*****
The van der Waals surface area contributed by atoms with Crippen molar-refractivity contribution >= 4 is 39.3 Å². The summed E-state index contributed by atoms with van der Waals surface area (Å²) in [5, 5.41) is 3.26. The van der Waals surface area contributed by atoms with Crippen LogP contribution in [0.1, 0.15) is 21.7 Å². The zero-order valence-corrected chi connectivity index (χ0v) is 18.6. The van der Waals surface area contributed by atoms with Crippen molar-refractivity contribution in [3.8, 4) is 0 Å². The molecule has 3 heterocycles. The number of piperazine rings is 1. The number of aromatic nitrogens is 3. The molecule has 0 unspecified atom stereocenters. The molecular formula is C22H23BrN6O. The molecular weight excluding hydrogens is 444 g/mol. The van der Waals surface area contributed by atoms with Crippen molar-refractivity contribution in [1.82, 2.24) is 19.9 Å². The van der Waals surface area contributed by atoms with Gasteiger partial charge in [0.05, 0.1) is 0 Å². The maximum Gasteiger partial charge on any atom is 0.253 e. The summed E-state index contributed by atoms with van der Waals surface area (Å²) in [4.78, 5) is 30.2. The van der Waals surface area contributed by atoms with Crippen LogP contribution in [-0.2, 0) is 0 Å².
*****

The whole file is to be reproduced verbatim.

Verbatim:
The van der Waals surface area contributed by atoms with Crippen molar-refractivity contribution >= 4 is 39.3 Å². The summed E-state index contributed by atoms with van der Waals surface area (Å²) in [5, 5.41) is 3.26. The van der Waals surface area contributed by atoms with Crippen LogP contribution in [0.1, 0.15) is 21.7 Å². The zero-order valence-corrected chi connectivity index (χ0v) is 18.6. The van der Waals surface area contributed by atoms with Crippen molar-refractivity contribution in [3.8, 4) is 0 Å². The molecule has 3 heterocycles. The number of piperazine rings is 1. The number of aromatic nitrogens is 3. The molecule has 0 unspecified atom stereocenters. The molecular formula is C22H23BrN6O. The molecular weight excluding hydrogens is 444 g/mol. The van der Waals surface area contributed by atoms with Crippen molar-refractivity contribution in [1.82, 2.24) is 19.9 Å². The van der Waals surface area contributed by atoms with Gasteiger partial charge in [0.05, 0.1) is 0 Å². The maximum Gasteiger partial charge on any atom is 0.253 e. The summed E-state index contributed by atoms with van der Waals surface area (Å²) in [4.78, 5) is 30.2. The van der Waals surface area contributed by atoms with Crippen LogP contribution in [-0.2, 0) is 0 Å².